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By Wendy Harris

Extracting Profit and Destroying Experience: The Waterfront Plan

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There is very little to like about the COB waterfront plan, as far as substance or procedure. And this, I believe, results from looking at the waterfront from an outdated economic paradigm where the focus is on extracting local experience. According to research, today's tourist wants to spend money on an authentic and enhanced local experience.

Instead of giving up our public tidelands and access to water in exchange for crappy, dense, environmentally harmful shoreline development, more roads, traffic and blocked public views, we could have developed the nearshore and shoreline as an eco-tourism Mecca.

How practical is this? According to WDFW, very. Wildlife viewing is the #1 outdoor activity in the U.S., and the fastest growing form of recreation, exceeding hiking, skiing and golfing. By necessity, it largely occurs on public land. WDFW concludes that wildlife watching is an untapped economic resource.

Over $1.7 billion is spent annually in Washington on wildlife watching activities, mostly in rural areas, supporting more than 21,000 jobs, making it second only to Boeing, and 5.2 times larger than Microsoft's employment in Washington. Wildlife watching yields $426.9 million in job income and generates $56.9 million in state and $67.4 million in federal tax revenues each year.

Compared to commodities, money spent on wildlife watching is second only to the combined value of all field crops. Its value is larger than the value of livestock; and larger than the combined value of all fruits, nuts and berries produced annually!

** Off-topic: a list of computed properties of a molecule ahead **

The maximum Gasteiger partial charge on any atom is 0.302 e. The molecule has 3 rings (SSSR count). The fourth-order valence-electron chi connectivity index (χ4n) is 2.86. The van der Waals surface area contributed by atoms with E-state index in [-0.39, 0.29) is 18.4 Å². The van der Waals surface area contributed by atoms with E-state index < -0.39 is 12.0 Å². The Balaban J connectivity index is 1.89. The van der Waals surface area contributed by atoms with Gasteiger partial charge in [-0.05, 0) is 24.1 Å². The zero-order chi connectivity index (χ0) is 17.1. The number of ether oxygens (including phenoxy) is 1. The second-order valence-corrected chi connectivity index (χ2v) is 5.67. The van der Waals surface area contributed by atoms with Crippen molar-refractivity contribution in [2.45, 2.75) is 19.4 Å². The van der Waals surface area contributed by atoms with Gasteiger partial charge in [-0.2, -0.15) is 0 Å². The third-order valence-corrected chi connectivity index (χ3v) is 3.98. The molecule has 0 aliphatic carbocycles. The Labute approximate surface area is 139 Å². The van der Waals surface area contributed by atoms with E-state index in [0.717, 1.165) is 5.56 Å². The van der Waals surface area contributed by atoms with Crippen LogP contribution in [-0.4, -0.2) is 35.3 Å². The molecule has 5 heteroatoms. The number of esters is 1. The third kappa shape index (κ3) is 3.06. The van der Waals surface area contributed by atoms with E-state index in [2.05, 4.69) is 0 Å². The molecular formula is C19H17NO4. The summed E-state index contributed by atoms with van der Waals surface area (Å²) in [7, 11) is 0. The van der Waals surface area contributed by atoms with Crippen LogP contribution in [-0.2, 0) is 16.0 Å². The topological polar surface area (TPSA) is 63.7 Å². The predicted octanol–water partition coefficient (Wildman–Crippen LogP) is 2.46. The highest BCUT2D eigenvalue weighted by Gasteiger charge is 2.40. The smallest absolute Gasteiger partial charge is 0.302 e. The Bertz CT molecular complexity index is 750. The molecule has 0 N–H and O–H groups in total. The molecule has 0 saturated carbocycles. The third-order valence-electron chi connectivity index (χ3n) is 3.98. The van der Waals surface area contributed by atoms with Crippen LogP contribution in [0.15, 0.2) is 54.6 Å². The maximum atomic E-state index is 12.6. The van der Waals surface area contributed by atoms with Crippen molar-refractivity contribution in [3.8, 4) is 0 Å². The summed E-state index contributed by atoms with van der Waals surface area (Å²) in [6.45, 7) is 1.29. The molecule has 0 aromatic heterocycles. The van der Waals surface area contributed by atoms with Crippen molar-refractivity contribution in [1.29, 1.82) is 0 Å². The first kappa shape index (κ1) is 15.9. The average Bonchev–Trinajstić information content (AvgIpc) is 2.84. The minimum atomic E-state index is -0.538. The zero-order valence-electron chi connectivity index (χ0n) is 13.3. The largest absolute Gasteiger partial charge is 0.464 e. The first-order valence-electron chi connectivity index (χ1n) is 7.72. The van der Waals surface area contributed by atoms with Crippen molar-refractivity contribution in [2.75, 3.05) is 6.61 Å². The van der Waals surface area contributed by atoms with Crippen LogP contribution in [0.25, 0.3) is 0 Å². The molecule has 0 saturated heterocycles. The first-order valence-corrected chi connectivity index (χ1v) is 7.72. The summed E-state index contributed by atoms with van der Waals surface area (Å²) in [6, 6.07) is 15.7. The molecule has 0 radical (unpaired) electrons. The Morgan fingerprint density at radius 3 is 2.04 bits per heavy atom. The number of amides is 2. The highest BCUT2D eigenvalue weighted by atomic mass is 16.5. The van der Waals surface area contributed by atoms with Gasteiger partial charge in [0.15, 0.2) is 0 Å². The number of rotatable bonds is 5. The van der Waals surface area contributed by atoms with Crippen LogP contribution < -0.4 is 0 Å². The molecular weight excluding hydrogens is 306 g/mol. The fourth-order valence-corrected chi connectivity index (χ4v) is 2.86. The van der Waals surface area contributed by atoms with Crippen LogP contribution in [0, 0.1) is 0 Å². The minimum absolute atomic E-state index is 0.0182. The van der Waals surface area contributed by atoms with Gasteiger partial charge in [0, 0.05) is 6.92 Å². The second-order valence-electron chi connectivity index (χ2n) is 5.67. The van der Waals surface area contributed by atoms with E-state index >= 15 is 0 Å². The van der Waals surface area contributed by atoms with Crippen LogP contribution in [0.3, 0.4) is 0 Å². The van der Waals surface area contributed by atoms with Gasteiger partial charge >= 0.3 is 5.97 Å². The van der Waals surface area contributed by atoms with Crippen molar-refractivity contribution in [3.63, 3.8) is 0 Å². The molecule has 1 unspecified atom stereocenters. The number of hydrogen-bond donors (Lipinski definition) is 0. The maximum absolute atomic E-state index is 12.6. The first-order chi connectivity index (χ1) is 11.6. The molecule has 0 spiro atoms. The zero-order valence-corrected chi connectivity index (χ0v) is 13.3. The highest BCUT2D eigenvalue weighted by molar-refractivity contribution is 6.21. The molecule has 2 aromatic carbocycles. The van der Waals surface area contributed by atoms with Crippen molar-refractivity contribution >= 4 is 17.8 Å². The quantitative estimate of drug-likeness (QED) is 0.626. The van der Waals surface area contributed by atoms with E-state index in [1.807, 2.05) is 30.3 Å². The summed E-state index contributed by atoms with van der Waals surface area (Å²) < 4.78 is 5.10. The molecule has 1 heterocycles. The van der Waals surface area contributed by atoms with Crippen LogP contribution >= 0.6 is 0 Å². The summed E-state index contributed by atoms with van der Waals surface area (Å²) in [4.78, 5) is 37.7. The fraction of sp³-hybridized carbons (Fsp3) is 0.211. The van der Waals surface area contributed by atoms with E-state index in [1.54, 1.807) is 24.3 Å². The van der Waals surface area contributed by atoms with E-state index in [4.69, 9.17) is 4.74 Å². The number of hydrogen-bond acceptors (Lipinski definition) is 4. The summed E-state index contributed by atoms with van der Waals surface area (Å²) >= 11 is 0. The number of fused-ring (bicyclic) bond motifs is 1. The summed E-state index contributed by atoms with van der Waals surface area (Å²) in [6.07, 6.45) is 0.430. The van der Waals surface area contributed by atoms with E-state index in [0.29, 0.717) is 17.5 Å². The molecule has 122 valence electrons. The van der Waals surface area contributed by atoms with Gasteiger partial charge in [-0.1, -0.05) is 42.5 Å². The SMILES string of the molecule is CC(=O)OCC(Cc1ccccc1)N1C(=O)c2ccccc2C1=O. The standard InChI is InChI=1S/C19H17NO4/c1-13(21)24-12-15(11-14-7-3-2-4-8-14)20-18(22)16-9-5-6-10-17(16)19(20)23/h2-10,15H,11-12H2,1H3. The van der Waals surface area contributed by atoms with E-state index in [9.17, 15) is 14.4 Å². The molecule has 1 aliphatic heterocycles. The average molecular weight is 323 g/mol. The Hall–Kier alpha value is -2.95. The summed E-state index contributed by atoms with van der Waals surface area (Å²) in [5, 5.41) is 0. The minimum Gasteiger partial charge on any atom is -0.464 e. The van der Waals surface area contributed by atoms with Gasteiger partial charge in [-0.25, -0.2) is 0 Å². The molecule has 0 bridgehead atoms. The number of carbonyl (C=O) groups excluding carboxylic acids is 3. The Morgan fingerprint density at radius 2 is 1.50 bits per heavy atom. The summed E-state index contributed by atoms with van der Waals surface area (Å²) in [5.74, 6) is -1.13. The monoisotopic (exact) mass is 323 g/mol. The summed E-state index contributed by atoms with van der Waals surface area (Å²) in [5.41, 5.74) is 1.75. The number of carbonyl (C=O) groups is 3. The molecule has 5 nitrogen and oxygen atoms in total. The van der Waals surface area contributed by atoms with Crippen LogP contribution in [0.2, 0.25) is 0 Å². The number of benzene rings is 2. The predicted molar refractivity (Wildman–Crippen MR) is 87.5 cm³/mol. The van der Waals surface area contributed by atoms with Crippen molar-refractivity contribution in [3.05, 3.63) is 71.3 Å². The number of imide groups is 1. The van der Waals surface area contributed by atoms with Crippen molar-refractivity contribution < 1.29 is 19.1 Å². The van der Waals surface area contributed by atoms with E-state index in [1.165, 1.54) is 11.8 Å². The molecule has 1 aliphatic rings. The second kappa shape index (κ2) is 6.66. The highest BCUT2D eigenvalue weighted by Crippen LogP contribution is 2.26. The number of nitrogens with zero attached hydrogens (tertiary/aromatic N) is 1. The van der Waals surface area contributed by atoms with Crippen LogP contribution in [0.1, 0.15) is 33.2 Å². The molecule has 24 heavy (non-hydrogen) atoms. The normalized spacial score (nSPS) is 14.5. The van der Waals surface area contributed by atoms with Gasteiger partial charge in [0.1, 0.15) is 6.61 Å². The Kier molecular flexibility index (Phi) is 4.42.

We had the largest breeding colony of Caspian terns on the North American coast a few years ago. I say “had” because the port harassed the birds away from the waterfront site. (The same one we were told had zero ecological function so that any development was a net gain.) While they were here, people were traveling, by word of mouth alone, to see the birds, and scientists from Oregon came here to study them.

How many urban creeks support spawning salmon, and the stealth harbor seals that slip in to take a big bite out of what a recreational fisherman has caught? Frustration for fisherman translates into delight for tourists, and more work for locals. And few shoreline parks allow people to observe harlequin ducks, Barrow's goldeneye, and playful otters within a relatively close range.

We could have developed the waterfront as a natural shoreline, a sight more rare and precious than the usual waterfront development one finds in Puget Sound. The waterfront was already publicly owned, and we were already obligated to cleanup the contaminated sites. We could have protected wildlife and habitat and provided the public with the parks they desired, all at a significantly reduced cost… so reduced, in fact, that no fire sale to developers would have been needed. And perhaps that is exactly why this option was never on the table.

How do you spell “missed opportunity?”

About Wendy Harris

Contributor • Member since Mar 31, 2008